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Penguin 16-20

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Penguin Books launches their Christmas Book-a-Day challenge, Season’s Readings. A prompt for everyday up to Christmas Day. Are you getting into the holidays spirit?

16. For someone I love
Love: Poems by Pablo Neruda

17. Funny read
Without Feathers by Woody Allen

18. Massive Tome
The Fountainhead by Ayn Rand

19. Traveling home—reading this
I’m actually going home *after* Christmas and New Year, in mid-January. I have been fussing with my reading list for this trip to Asia and two of them are The Paying Guests by Sarah Waters and All the Light We Cannot See by Anthony Doerr.

20. Set where I live
Mr. Penumbra’s 24-Hour Bookstore by Robin Sloan, a tribute to books in print and type set in my very own San Francisco

Hercule Poirot

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The Guardian UK sifted out the top 10 Agatha Christie novels back in 2009, in chronological order:

The Murder of Roger Ackroyd (1926) H
Peril at End House (1932) H
Murder on the Orient Express (1934) H
The ABC Murders (1935) H
And Then There Were None (1939)
Five Little Pigs (1943) H
Crooked House (1949)
A Murder is Announced (1950) M
Endless Night (1967)
Curtain: Poirot’s Last case (1975) H

Six of these are Hercule Poirot mysteries. Christie brought Hercule Poirot to life in 1916, when she was inspired to write her first crime novel, The Mysterious Affair at Styles. She was unable to account for the creation of this extraordinary little being, with his fanatical love of order, his delicious conceit, his sexless cosmopolitan charm. In her autobiography she referred, almost cursorily, to how Poirot was inspired by the wartime Belgian refugees who had lived in her home town of Torquay; but this was no explanation of the mystery of creativity, the instinct that had guided her so surely.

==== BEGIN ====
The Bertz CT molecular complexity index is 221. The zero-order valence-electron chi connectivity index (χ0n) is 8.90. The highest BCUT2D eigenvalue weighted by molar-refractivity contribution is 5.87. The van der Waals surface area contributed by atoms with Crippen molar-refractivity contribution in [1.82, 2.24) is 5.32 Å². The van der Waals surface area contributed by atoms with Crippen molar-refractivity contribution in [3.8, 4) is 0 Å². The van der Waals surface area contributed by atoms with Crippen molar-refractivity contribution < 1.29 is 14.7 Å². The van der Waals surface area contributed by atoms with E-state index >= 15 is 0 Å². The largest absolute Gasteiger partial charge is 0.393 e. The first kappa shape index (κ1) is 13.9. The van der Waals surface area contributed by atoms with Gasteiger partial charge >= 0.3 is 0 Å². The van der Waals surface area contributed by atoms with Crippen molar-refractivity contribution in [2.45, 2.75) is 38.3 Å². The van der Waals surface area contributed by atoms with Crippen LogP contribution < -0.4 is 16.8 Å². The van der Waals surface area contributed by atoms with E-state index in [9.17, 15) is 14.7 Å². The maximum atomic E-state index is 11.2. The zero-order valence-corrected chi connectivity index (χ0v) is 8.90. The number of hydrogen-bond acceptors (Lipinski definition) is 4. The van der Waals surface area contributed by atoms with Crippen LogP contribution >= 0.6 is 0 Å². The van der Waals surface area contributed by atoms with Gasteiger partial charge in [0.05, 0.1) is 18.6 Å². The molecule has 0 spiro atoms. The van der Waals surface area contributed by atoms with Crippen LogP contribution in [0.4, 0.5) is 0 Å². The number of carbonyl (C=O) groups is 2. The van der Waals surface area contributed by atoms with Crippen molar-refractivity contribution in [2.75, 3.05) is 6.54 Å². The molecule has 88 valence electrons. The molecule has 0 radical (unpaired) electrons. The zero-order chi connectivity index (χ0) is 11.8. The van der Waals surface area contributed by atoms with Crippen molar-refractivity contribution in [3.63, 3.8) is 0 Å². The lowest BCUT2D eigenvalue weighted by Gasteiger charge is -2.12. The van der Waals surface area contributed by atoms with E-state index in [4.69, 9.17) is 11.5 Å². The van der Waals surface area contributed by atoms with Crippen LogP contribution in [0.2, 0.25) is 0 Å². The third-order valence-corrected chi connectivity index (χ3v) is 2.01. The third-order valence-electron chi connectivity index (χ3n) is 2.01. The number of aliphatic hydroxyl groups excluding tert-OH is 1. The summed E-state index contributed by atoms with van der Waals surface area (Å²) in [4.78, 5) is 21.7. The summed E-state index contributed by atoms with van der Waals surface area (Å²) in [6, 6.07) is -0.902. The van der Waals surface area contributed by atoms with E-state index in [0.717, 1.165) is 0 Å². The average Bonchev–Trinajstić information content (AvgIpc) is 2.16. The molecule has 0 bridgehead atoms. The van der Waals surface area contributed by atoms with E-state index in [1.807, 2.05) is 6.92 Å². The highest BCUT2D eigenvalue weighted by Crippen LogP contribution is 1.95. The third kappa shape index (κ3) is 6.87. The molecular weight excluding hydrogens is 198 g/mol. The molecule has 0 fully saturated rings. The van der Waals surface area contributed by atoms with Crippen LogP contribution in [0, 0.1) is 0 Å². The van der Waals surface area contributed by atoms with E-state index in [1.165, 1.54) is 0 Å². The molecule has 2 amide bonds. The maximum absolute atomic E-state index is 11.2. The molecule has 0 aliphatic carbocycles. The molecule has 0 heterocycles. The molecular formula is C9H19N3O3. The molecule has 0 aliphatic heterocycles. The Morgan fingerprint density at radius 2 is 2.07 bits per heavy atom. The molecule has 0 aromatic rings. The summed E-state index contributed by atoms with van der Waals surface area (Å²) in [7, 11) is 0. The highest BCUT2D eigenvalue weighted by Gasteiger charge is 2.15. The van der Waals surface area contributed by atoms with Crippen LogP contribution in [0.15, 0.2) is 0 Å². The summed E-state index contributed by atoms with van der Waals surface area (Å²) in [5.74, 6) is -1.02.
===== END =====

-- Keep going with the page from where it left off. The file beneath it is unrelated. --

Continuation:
Poirot’s intelligence and quirkiness are what appeal to me.He is incomparably fussy about his appearance; and he is extremely confident and competent in his deductions. On occasions he has warned someone ahead of time not to follow through a plan or scheme or relationship. Although one might have seen all that he has seen up to that moment, what is obvious to him becomes merely foreshadowing for the reader.

[708] Main Street – Sinclair Lewis

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” The days of pioneering, of lassies in sunbonnets, and bears killed with axes in piney clearings, are deader now than Camelot, and a rebellious girl is the spirit of that bewildered empire called the American Middlewest. ” (Ch.1, p.3)

Main Street is a satirical novel depicting the claustrophobic life in a small rural town during the 1910s. The female protagonist, Carol Milford, is a liberal, well-educated woman from St. Paul, Minnesota. She marries the town doctor Will Kennicott, who takes her to his home in Gopher Prairie. The novel is about Carol’s perception of the town’s lack of culture and her attempts at reform. In her house-warming party, she defies common decency by sitting with the men after dinner and frees the town elites from their years of decorum.

I wonder if you can understand the ‘fun’ of making a beautful thing, the pride and satisfaction of it, and the holiness. (Ch.19, p.230)

Carol dabbles in numerous town affairs: the planning of a new council building, better selection in the library, the women’s literary club, and charity support for the poor. She was disconcerted that she was left out of the planning of the new school building. Every step of the way she meets with opposition, as the small town, inveterate in its old ways, operates to counteract the romantic and artistic idea as per the doctor’s wife. She becomes dissatisfied with the town and her life, and chooses to cope with the hidden derision by withdrawal. Her husband defends the town and his friends against her denigrating comments; but he softens in his insistence on having their marriage conform to a traditional model.

When I die the world will be annihilated, as far as I’m concerned. (Ch.22, p.281)

Carol’s fecklessness is believable and sometimes irritating, but the town-people’s general resistence to every form of non-conformity is also believable. Lewis deftly renders the frequently nice and friendly narrow-minded prejudice of small-town America that is all the most difficult to combat because it is well-meaning and patriotic. Carol is also not the most lovable person to reason with. She is overbearing and egotistic.